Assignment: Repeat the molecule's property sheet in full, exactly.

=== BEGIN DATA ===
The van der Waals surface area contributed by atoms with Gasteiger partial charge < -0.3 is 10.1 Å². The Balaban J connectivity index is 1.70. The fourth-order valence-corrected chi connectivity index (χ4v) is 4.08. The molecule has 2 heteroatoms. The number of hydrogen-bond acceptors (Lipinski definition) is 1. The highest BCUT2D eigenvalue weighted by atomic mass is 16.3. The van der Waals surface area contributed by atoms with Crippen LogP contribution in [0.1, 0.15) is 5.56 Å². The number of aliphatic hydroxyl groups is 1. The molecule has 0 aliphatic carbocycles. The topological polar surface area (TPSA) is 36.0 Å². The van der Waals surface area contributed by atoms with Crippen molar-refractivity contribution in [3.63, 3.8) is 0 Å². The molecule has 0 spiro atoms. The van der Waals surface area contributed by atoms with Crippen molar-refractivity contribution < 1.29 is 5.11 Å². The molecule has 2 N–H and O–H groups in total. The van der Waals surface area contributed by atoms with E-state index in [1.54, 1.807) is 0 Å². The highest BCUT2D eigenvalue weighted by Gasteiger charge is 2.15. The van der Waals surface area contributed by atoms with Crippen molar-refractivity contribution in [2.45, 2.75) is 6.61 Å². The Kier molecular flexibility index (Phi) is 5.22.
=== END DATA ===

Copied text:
The van der Waals surface area contributed by atoms with Gasteiger partial charge < -0.3 is 10.1 Å². The Balaban J connectivity index is 1.70. The fourth-order valence-corrected chi connectivity index (χ4v) is 4.08. The molecule has 2 heteroatoms. The number of hydrogen-bond acceptors (Lipinski definition) is 1. The highest BCUT2D eigenvalue weighted by atomic mass is 16.3. The van der Waals surface area contributed by atoms with Crippen LogP contribution in [0.1, 0.15) is 5.56 Å². The number of aliphatic hydroxyl groups is 1. The molecule has 0 aliphatic carbocycles. The topological polar surface area (TPSA) is 36.0 Å². The van der Waals surface area contributed by atoms with Crippen molar-refractivity contribution in [3.63, 3.8) is 0 Å². The molecule has 0 spiro atoms. The van der Waals surface area contributed by atoms with Crippen molar-refractivity contribution < 1.29 is 5.11 Å². The molecule has 2 N–H and O–H groups in total. The van der Waals surface area contributed by atoms with E-state index in [1.54, 1.807) is 0 Å². The highest BCUT2D eigenvalue weighted by Gasteiger charge is 2.15. The van der Waals surface area contributed by atoms with Crippen molar-refractivity contribution in [2.45, 2.75) is 6.61 Å². The Kier molecular flexibility index (Phi) is 5.22.